Flathead galaxias (Australia)

The flathead galaxias (Galaxias rostratus) is a freshwater fish found in lowland rivers and streams and associated billabongs, backwaters, etc. of the southern Murray-Darling river system in Australia.

Flathead galaxias continue a pattern found in Murray-Darling native fish of speciation into upland and lowland habitats. Flathead galaxias are found in lowland habitats, while the mountain galaxias species complex, containing at least seven species of Galaxias (research is ongoing) are found in upland habitats, as well as "midland" or upland/lowland transitional habitats.

Highland midge

The highland midge (scientific name: Culicoides impunctatus; Scots: Midgie; Scottish Gaelic: Meanbh-chuileag) is a species of small flying insect, found across the Palearctic (throughout the British Isles, Scandinavia, other regions of Northern Europe, Russia and Northern China) in upland and lowland areas (fens, bogs and marshes). In the north west of Scotland and northern Wales the highland midge is usually very prevalent from late spring to late summer. Female highland midges are well known for gathering in clouds and biting humans, though the majority of the blood they obtain comes from cattle, sheep and deer. The bite of Culicoides is felt as a sharp prick. It is often followed by irritating lumps that may disappear in a few hours or last for days, depending on the individual.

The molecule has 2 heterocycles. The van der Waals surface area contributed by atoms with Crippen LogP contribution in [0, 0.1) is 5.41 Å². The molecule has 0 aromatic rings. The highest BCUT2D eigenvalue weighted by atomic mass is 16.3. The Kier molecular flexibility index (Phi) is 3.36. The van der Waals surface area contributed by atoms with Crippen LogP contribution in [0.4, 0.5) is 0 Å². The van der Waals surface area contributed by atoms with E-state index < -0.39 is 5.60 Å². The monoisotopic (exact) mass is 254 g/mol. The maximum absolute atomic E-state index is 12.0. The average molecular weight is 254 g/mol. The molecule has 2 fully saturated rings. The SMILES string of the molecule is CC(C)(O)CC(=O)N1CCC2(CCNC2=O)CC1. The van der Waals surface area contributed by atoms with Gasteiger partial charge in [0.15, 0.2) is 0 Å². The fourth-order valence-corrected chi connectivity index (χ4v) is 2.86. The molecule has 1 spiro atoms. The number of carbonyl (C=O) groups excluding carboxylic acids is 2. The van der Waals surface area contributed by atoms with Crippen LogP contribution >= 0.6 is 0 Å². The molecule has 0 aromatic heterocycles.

Following Scotland's exceptionally cold winter in the early part of 2010, scientists found that the prolonged freezing conditions, rather than reducing the following summer's midge population in the Scottish Highlands, in fact increased it as the cold weather had reduced the numbers of its natural predators, such as bats and birds.

Indigenous peoples of the Philippines